New bill would give tax credit for plasma donation

State Senator Brad Hoylman

By Maria Rocha-Buschel

State Senator Brad Hoylman introduced legislation last Tuesday to create a COVID-19 Convalescent Plasma Donation Credit, which would create a refundable New York State personal income tax credit of $1,000 for individuals who recovered from COVID-19 and donated their blood plasma for treatment and medical research of the disease. The bill would take effect immediately and apply to the taxable year that began this January 1.

“The COVID-19 pandemic is the worst public health crisis to hit New York in more than a century—New Yorkers who survived the virus have a major role to play in our fight to find treatments and a cure. I’m proud to introduce this legislation, which would create first-of-its-kind benefits for New Yorkers who volunteer to donate blood plasma after recovering from this disease. As we race to conduct research and find a cure for COVID-19, New Yorkers who donate blood plasma deserve our thanks.”

The legislation would amend New York State’s tax law to create a new tax credit for those who have recovered from the illness and donate their blood plasma, either for the purposes of medical research or treatment of patients who are still suffering from COVID-19.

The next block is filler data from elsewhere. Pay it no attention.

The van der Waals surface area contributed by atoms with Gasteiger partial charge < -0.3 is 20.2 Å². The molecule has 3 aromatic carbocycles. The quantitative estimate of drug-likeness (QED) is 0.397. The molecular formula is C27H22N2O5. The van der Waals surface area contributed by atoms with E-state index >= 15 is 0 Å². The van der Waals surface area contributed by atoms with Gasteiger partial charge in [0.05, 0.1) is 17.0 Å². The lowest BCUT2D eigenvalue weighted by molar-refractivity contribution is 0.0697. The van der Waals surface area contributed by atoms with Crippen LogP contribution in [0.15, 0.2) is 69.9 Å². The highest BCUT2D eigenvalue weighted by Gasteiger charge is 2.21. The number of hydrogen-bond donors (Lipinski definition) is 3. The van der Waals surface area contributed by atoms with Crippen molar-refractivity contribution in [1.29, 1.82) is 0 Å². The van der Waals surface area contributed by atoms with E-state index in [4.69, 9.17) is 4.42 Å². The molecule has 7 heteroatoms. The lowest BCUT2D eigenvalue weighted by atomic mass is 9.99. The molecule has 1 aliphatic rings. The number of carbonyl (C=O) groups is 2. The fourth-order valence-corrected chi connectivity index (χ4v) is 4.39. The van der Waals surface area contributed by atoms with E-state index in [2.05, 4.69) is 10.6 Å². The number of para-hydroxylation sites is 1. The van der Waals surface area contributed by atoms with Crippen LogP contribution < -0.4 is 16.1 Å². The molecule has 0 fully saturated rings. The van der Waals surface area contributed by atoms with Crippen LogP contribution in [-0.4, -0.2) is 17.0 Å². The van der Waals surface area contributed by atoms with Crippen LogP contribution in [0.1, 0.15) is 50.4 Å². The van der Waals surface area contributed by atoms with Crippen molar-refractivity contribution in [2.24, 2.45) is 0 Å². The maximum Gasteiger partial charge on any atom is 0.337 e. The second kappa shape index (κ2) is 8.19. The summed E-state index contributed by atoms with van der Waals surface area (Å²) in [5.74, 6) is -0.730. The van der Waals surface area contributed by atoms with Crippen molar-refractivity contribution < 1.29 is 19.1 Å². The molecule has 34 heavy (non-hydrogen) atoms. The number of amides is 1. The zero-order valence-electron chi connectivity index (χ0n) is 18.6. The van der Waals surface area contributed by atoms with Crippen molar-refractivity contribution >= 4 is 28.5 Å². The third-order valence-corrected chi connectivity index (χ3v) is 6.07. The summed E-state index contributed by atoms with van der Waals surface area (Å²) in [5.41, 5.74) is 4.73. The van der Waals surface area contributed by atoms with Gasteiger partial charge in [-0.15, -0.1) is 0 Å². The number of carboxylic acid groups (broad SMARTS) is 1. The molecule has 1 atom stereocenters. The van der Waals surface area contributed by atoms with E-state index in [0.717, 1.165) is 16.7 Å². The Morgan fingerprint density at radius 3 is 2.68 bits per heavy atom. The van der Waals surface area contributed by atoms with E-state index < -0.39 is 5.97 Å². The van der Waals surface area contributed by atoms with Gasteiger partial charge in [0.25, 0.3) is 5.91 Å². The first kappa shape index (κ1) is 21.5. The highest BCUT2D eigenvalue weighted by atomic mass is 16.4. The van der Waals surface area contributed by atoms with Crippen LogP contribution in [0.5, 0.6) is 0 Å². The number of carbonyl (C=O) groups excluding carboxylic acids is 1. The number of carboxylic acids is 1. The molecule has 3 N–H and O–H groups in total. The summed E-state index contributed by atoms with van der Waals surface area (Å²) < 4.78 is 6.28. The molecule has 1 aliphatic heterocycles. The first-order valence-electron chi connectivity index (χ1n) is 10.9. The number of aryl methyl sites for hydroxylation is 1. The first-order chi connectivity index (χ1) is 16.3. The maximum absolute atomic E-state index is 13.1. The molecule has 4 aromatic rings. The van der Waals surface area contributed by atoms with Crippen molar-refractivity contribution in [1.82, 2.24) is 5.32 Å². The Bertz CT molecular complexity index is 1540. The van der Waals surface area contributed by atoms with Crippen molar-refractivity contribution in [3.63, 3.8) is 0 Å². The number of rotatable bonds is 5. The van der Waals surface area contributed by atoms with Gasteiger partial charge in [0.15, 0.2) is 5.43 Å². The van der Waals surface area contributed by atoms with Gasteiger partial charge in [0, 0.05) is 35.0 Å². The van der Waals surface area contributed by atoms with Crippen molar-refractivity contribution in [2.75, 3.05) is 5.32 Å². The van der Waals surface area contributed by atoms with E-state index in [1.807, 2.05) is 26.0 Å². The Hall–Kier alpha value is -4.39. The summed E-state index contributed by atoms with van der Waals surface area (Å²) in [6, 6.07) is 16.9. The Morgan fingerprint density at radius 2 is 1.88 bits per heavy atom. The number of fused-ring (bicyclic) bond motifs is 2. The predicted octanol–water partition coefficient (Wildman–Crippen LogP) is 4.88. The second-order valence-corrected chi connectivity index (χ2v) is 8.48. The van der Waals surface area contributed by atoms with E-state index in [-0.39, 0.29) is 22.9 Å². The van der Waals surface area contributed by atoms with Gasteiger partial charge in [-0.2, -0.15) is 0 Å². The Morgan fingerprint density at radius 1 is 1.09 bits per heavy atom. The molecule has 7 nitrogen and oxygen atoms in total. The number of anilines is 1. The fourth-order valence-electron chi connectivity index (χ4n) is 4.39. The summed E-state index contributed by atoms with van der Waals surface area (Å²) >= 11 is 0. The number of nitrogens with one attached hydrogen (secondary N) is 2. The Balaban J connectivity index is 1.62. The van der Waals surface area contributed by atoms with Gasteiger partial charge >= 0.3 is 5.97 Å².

Blood plasma donated from people who have survived COVID-19 can be used for short-term treatment of the virus and can also be used by scientists for research in order to find a cure. The FDA has announced that it is exploring passive immunization, a technique that would transfer plasma from an individual who survived the infection, and therefore developed antibodies against it, to a patient who is infected. Because so many COVID-19 cases are so serious, this experimental treatment is being offered to some patients who have immediately life-threatening infections.

Hoylman’s office said that the state should be encouraging as many COVID-19 survivors as possible to donate during the pandemic because of the convalescent plasma’s potentially life-saving qualities. Hoylman hopes that the credit will encourage plasma donations.

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